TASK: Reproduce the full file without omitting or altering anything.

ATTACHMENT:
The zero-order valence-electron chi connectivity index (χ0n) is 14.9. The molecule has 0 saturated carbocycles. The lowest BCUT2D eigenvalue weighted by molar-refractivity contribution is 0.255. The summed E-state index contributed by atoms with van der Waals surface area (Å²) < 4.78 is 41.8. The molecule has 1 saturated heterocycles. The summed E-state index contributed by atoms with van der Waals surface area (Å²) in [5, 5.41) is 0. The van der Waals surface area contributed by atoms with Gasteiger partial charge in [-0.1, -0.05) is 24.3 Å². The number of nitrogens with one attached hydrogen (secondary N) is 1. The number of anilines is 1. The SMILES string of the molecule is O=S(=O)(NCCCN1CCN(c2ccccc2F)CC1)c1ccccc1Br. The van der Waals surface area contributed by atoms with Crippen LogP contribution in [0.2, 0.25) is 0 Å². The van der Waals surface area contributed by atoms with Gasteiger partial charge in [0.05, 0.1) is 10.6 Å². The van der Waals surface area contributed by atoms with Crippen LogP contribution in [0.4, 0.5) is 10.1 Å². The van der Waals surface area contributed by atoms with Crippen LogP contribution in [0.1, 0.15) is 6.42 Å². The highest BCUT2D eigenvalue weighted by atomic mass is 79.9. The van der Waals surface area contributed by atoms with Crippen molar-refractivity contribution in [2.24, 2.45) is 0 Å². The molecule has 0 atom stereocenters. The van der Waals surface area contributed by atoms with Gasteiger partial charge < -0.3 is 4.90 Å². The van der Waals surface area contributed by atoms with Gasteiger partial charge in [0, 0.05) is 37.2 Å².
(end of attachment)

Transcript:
The zero-order valence-electron chi connectivity index (χ0n) is 14.9. The molecule has 0 saturated carbocycles. The lowest BCUT2D eigenvalue weighted by molar-refractivity contribution is 0.255. The summed E-state index contributed by atoms with van der Waals surface area (Å²) < 4.78 is 41.8. The molecule has 1 saturated heterocycles. The summed E-state index contributed by atoms with van der Waals surface area (Å²) in [5, 5.41) is 0. The van der Waals surface area contributed by atoms with Gasteiger partial charge in [-0.1, -0.05) is 24.3 Å². The number of nitrogens with one attached hydrogen (secondary N) is 1. The number of anilines is 1. The SMILES string of the molecule is O=S(=O)(NCCCN1CCN(c2ccccc2F)CC1)c1ccccc1Br. The van der Waals surface area contributed by atoms with Crippen LogP contribution in [0.2, 0.25) is 0 Å². The van der Waals surface area contributed by atoms with Gasteiger partial charge in [0.05, 0.1) is 10.6 Å². The van der Waals surface area contributed by atoms with Crippen LogP contribution in [0.4, 0.5) is 10.1 Å². The van der Waals surface area contributed by atoms with Crippen LogP contribution in [0.1, 0.15) is 6.42 Å². The highest BCUT2D eigenvalue weighted by atomic mass is 79.9. The van der Waals surface area contributed by atoms with Crippen molar-refractivity contribution in [2.24, 2.45) is 0 Å². The molecule has 0 atom stereocenters. The van der Waals surface area contributed by atoms with Gasteiger partial charge < -0.3 is 4.90 Å². The van der Waals surface area contributed by atoms with Gasteiger partial charge in [0, 0.05) is 37.2 Å².